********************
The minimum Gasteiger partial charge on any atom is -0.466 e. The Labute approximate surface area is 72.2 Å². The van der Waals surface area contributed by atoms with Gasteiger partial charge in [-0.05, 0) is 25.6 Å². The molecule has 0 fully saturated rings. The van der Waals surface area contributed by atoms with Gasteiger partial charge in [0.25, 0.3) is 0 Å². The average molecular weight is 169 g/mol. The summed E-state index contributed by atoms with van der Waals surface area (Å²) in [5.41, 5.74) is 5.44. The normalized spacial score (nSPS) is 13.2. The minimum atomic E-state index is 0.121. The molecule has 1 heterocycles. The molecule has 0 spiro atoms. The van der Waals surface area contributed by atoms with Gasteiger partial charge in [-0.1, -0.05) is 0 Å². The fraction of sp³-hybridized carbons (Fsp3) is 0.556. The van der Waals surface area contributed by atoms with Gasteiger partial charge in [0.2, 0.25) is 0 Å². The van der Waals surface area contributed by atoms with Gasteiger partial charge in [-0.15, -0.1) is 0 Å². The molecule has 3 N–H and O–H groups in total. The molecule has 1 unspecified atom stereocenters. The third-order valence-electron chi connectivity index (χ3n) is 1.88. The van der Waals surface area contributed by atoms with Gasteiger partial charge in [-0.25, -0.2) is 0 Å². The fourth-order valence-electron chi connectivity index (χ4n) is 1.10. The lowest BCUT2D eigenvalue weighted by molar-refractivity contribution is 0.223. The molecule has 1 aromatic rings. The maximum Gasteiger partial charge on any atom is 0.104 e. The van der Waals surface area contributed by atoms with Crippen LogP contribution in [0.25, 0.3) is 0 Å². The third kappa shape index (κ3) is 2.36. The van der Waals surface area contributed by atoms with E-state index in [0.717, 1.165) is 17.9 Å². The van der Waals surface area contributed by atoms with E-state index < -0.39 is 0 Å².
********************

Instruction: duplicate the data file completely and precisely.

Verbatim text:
The minimum Gasteiger partial charge on any atom is -0.466 e. The Labute approximate surface area is 72.2 Å². The van der Waals surface area contributed by atoms with Gasteiger partial charge in [-0.05, 0) is 25.6 Å². The molecule has 0 fully saturated rings. The van der Waals surface area contributed by atoms with Gasteiger partial charge in [0.25, 0.3) is 0 Å². The average molecular weight is 169 g/mol. The summed E-state index contributed by atoms with van der Waals surface area (Å²) in [5.41, 5.74) is 5.44. The normalized spacial score (nSPS) is 13.2. The minimum atomic E-state index is 0.121. The molecule has 1 heterocycles. The molecule has 0 spiro atoms. The van der Waals surface area contributed by atoms with Gasteiger partial charge in [-0.1, -0.05) is 0 Å². The fraction of sp³-hybridized carbons (Fsp3) is 0.556. The van der Waals surface area contributed by atoms with Gasteiger partial charge in [0.2, 0.25) is 0 Å². The van der Waals surface area contributed by atoms with Gasteiger partial charge in [-0.15, -0.1) is 0 Å². The molecule has 3 N–H and O–H groups in total. The molecule has 1 unspecified atom stereocenters. The third-order valence-electron chi connectivity index (χ3n) is 1.88. The van der Waals surface area contributed by atoms with Gasteiger partial charge in [-0.25, -0.2) is 0 Å². The fourth-order valence-electron chi connectivity index (χ4n) is 1.10. The lowest BCUT2D eigenvalue weighted by molar-refractivity contribution is 0.223. The molecule has 1 aromatic rings. The maximum Gasteiger partial charge on any atom is 0.104 e. The van der Waals surface area contributed by atoms with Crippen LogP contribution in [0.25, 0.3) is 0 Å². The third kappa shape index (κ3) is 2.36. The van der Waals surface area contributed by atoms with E-state index in [0.717, 1.165) is 17.9 Å². The van der Waals surface area contributed by atoms with E-state index < -0.39 is 0 Å².